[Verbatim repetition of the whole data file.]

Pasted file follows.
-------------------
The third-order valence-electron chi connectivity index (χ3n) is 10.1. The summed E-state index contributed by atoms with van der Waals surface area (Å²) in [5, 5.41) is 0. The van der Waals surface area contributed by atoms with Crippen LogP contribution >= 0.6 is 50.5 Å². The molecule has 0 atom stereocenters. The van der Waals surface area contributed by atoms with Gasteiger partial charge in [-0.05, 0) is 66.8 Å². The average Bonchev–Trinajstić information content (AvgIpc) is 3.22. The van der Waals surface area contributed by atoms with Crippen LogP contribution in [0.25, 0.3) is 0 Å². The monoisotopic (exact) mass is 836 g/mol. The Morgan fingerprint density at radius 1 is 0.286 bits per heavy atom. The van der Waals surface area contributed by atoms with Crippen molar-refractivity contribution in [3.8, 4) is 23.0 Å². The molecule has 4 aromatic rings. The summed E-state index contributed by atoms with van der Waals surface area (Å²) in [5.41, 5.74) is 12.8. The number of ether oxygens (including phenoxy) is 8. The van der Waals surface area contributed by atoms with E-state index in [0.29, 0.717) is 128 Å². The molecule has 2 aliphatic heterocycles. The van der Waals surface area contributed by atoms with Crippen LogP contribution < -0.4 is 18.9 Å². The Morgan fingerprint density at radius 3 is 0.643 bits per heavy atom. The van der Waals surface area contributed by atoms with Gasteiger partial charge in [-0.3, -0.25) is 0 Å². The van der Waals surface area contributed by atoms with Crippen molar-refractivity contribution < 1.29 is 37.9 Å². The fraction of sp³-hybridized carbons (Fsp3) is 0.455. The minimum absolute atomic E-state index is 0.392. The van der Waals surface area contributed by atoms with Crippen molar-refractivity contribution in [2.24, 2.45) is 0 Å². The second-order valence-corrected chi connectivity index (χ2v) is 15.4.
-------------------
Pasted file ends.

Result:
The third-order valence-electron chi connectivity index (χ3n) is 10.1. The summed E-state index contributed by atoms with van der Waals surface area (Å²) in [5, 5.41) is 0. The van der Waals surface area contributed by atoms with Crippen LogP contribution >= 0.6 is 50.5 Å². The molecule has 0 atom stereocenters. The van der Waals surface area contributed by atoms with Gasteiger partial charge in [-0.05, 0) is 66.8 Å². The average Bonchev–Trinajstić information content (AvgIpc) is 3.22. The van der Waals surface area contributed by atoms with Crippen LogP contribution in [0.25, 0.3) is 0 Å². The monoisotopic (exact) mass is 836 g/mol. The Morgan fingerprint density at radius 1 is 0.286 bits per heavy atom. The van der Waals surface area contributed by atoms with Crippen molar-refractivity contribution in [3.8, 4) is 23.0 Å². The molecule has 4 aromatic rings. The summed E-state index contributed by atoms with van der Waals surface area (Å²) in [5.41, 5.74) is 12.8. The number of ether oxygens (including phenoxy) is 8. The van der Waals surface area contributed by atoms with E-state index in [0.29, 0.717) is 128 Å². The molecule has 2 aliphatic heterocycles. The van der Waals surface area contributed by atoms with Crippen LogP contribution < -0.4 is 18.9 Å². The Morgan fingerprint density at radius 3 is 0.643 bits per heavy atom. The van der Waals surface area contributed by atoms with Gasteiger partial charge in [-0.3, -0.25) is 0 Å². The van der Waals surface area contributed by atoms with Crippen molar-refractivity contribution < 1.29 is 37.9 Å². The fraction of sp³-hybridized carbons (Fsp3) is 0.455. The minimum absolute atomic E-state index is 0.392. The van der Waals surface area contributed by atoms with Crippen molar-refractivity contribution in [2.24, 2.45) is 0 Å². The second-order valence-corrected chi connectivity index (χ2v) is 15.4.